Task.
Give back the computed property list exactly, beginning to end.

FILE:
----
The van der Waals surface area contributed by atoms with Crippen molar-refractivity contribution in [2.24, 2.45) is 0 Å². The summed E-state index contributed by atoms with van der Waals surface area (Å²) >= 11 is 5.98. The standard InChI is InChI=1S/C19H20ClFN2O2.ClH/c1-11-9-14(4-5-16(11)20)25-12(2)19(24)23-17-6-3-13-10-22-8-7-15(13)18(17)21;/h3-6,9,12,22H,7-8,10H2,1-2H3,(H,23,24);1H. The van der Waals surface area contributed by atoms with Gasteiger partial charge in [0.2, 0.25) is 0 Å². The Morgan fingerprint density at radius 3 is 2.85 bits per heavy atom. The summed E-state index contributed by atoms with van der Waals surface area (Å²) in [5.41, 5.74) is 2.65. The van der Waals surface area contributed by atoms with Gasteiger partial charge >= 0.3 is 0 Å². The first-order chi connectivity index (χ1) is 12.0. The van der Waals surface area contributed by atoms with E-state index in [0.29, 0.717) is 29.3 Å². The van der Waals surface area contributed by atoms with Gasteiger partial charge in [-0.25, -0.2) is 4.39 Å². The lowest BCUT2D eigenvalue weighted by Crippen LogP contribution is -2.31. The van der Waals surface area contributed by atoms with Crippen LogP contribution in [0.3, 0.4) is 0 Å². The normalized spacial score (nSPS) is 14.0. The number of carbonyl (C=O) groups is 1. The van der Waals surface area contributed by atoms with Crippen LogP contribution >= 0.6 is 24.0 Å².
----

The van der Waals surface area contributed by atoms with Crippen molar-refractivity contribution in [2.24, 2.45) is 0 Å². The summed E-state index contributed by atoms with van der Waals surface area (Å²) >= 11 is 5.98. The standard InChI is InChI=1S/C19H20ClFN2O2.ClH/c1-11-9-14(4-5-16(11)20)25-12(2)19(24)23-17-6-3-13-10-22-8-7-15(13)18(17)21;/h3-6,9,12,22H,7-8,10H2,1-2H3,(H,23,24);1H. The van der Waals surface area contributed by atoms with Gasteiger partial charge in [0.2, 0.25) is 0 Å². The Morgan fingerprint density at radius 3 is 2.85 bits per heavy atom. The summed E-state index contributed by atoms with van der Waals surface area (Å²) in [5.41, 5.74) is 2.65. The van der Waals surface area contributed by atoms with Gasteiger partial charge >= 0.3 is 0 Å². The first-order chi connectivity index (χ1) is 12.0. The van der Waals surface area contributed by atoms with E-state index in [0.29, 0.717) is 29.3 Å². The van der Waals surface area contributed by atoms with Gasteiger partial charge in [-0.25, -0.2) is 4.39 Å². The lowest BCUT2D eigenvalue weighted by Crippen LogP contribution is -2.31. The van der Waals surface area contributed by atoms with Crippen LogP contribution in [0.3, 0.4) is 0 Å². The normalized spacial score (nSPS) is 14.0. The number of carbonyl (C=O) groups is 1. The van der Waals surface area contributed by atoms with Crippen LogP contribution >= 0.6 is 24.0 Å².